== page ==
Sensitivity of sensory axons to lidocaine nerve block in rats
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The aim of the present study was to test the sensitivity of different classes of sensory axons to lidocaine 2 and 4% nerve block. The basic approach was to examine changes in compound action potential (CAP) of A and C axons of the rat sural nerve induced by 2 or 4% lidocaine nerve block in vitro.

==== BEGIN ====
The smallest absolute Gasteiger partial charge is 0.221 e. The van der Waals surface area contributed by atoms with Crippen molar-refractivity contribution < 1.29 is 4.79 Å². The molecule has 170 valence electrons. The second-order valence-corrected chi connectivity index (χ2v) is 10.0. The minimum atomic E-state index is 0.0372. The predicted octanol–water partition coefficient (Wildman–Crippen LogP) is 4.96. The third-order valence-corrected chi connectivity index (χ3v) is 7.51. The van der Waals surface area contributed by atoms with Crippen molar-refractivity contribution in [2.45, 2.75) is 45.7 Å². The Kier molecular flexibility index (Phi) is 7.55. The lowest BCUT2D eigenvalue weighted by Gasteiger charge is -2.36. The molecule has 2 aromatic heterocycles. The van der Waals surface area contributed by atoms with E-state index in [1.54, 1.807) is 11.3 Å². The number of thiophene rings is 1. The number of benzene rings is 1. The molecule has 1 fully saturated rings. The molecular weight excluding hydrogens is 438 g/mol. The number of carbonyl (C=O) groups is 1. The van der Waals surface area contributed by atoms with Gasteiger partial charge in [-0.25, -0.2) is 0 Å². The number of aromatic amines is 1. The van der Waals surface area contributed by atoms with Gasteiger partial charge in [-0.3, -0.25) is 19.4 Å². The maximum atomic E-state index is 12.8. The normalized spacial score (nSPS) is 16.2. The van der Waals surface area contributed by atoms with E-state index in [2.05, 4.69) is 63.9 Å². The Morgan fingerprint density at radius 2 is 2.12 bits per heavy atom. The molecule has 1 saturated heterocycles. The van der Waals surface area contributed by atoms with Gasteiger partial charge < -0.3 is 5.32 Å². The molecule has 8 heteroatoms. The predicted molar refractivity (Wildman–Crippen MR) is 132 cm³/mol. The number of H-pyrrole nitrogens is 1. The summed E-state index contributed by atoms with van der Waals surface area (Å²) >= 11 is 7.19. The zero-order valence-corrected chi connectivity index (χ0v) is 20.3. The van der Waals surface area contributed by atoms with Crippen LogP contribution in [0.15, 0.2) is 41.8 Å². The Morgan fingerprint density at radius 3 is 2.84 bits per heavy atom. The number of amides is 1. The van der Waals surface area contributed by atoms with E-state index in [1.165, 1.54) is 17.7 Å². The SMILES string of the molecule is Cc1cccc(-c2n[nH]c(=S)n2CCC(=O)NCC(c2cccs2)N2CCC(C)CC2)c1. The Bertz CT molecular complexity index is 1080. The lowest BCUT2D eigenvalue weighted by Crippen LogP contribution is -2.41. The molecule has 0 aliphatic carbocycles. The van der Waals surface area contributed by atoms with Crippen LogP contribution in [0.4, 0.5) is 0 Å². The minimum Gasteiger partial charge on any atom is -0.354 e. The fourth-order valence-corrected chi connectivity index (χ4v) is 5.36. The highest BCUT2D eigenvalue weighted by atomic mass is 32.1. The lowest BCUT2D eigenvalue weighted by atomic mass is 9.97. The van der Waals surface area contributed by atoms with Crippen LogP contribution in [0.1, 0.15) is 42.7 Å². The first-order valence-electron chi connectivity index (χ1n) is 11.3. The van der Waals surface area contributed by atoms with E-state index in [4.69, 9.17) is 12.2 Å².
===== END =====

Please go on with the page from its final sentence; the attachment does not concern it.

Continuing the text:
CAP in control sural nerves (n = 6 for each experimental group) before nerve block was induced, consisted of the early component (A axons: 0.3 ± 0.02 ms) and the late component (C axons: 12.2 ± 1.14 ms) with peak voltage amplitudes 4.4 ± 1.4 mV and 0.04 ± 0.02 mV, respectively. Lidocaine 2% nerve block completely abolished the amplitude of CAP of C axons and depressed the amplitude of CAP of A axons to about 20 % of control level. Doubled concentration of lidocaine significantly decreased time taken to develop maximal depression of CAP and significantly increased excitation threshold of sensory A axons, but not of sensory C axons. However, 4% lidocaine did not affect the maximal depression of CAP of sensory A axons. These results support the view, that C axons are more sensitive to lidocaine nerve block than A axons. In addition, our results suggest a population of sensory A axons which is non-sensitive to 2% and 4 % lidocaine.